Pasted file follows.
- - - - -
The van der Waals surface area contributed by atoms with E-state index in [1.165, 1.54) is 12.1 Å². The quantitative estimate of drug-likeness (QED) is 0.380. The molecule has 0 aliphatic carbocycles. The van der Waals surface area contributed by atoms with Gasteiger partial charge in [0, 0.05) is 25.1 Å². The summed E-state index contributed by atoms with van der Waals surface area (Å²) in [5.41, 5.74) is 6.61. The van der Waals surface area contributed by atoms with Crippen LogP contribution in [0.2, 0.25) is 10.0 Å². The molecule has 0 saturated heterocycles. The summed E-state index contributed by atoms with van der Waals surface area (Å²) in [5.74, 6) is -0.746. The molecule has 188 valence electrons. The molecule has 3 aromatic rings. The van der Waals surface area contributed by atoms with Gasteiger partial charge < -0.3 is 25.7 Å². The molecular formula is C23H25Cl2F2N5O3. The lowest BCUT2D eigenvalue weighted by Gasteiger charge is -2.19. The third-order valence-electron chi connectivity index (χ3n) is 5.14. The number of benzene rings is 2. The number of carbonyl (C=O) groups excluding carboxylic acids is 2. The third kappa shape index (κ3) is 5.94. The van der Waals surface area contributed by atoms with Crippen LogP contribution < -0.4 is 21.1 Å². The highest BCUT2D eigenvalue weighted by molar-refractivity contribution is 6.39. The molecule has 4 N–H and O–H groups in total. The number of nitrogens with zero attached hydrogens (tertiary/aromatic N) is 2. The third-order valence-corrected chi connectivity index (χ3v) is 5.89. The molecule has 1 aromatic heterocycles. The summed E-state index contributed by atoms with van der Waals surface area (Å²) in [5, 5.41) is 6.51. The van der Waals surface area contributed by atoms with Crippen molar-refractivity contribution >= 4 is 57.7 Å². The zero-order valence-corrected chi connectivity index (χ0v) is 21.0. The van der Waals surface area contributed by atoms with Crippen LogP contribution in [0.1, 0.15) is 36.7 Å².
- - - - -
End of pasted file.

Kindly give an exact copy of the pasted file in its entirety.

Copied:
The van der Waals surface area contributed by atoms with E-state index in [1.165, 1.54) is 12.1 Å². The quantitative estimate of drug-likeness (QED) is 0.380. The molecule has 0 aliphatic carbocycles. The van der Waals surface area contributed by atoms with Gasteiger partial charge in [0, 0.05) is 25.1 Å². The summed E-state index contributed by atoms with van der Waals surface area (Å²) in [5.41, 5.74) is 6.61. The van der Waals surface area contributed by atoms with Crippen LogP contribution in [0.2, 0.25) is 10.0 Å². The molecule has 0 saturated heterocycles. The summed E-state index contributed by atoms with van der Waals surface area (Å²) in [5.74, 6) is -0.746. The molecule has 188 valence electrons. The molecule has 3 aromatic rings. The van der Waals surface area contributed by atoms with Gasteiger partial charge < -0.3 is 25.7 Å². The molecular formula is C23H25Cl2F2N5O3. The lowest BCUT2D eigenvalue weighted by Gasteiger charge is -2.19. The third-order valence-electron chi connectivity index (χ3n) is 5.14. The number of benzene rings is 2. The number of carbonyl (C=O) groups excluding carboxylic acids is 2. The third kappa shape index (κ3) is 5.94. The van der Waals surface area contributed by atoms with Crippen LogP contribution < -0.4 is 21.1 Å². The highest BCUT2D eigenvalue weighted by molar-refractivity contribution is 6.39. The molecule has 4 N–H and O–H groups in total. The number of nitrogens with zero attached hydrogens (tertiary/aromatic N) is 2. The third-order valence-corrected chi connectivity index (χ3v) is 5.89. The molecule has 1 aromatic heterocycles. The summed E-state index contributed by atoms with van der Waals surface area (Å²) in [5, 5.41) is 6.51. The van der Waals surface area contributed by atoms with Crippen molar-refractivity contribution >= 4 is 57.7 Å². The zero-order valence-corrected chi connectivity index (χ0v) is 21.0. The van der Waals surface area contributed by atoms with Crippen LogP contribution in [0.1, 0.15) is 36.7 Å².